In this case, the process supporting the PRS could have been more fully integrated into the formal parliamentary scrutiny of the bill. Engaging the public with legislative scrutiny means nothing if parliamentarians themselves do not utilise and consider the public’s input. This may mean better dissemination of the public’s comments to MPs and peers, the positioning of PRS at an earlier stage of the legislative process (perhaps as a form of pre-legislative scrutiny), or a period of time allocated on the floor of the House or in committee specifically for the discussion of the public’s view.

The analysis of the UK Parliament’s attempt to integrate the public’s voice into the legislative process shows, therefore, that while the public’s view may enhance the understanding of the consequences of a bill and therefore enhance its scrutiny, this in itself does not constitute effectiveness. In order to have a greater impact on legislation, its integration needs to be thought through as something more integral to the legislative process rather than simply sitting in parallel with it. Integrating the public’s view directly into representative institutions requires a very careful consideration of their role and of the processes in place to facilitate it and to maximise its effect on scrutiny.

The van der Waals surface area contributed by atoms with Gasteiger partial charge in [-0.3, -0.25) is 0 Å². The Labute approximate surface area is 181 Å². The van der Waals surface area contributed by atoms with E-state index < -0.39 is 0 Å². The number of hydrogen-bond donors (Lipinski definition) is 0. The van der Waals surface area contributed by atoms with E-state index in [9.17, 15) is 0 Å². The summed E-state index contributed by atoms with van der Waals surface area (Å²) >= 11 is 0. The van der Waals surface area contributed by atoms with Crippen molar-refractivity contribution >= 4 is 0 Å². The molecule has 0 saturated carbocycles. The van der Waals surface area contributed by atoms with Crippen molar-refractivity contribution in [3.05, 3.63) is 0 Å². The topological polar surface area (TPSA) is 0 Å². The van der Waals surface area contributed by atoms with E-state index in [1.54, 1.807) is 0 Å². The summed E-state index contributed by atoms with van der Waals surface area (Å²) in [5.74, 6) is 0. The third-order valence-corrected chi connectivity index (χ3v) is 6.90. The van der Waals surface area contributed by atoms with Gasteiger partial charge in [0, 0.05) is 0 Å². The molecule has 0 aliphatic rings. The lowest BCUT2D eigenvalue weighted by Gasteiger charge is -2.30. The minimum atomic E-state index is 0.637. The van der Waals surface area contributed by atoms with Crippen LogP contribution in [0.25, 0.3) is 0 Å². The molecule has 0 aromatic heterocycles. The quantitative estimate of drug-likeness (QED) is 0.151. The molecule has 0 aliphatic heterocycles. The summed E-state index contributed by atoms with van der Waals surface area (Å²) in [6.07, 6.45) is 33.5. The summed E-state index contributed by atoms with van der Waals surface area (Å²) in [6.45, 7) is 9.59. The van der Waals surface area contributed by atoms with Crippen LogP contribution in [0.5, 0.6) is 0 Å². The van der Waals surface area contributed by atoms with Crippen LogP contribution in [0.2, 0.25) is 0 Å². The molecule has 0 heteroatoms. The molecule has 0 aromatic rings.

The article gives the views of the author and not Democratic Audit. It was originally published on the LSE British Politics and Policy blog.

Note: the above draws on the authors’ article “Integrating the view of the public into the formal legislative process: public reading stage in the House of Commons published in the Journal of Legislative Studies. If you don’t have access and would like a copy, please contact the authors directly.


About the authors

Cristina Leston-Bandeira is Professor of Politics at the University of Leeds. She tweets @estrangeirada.

 

 

 Louise Thompson is Lecturer in British Politics at the University of Surrey. She tweets @louisevthompson.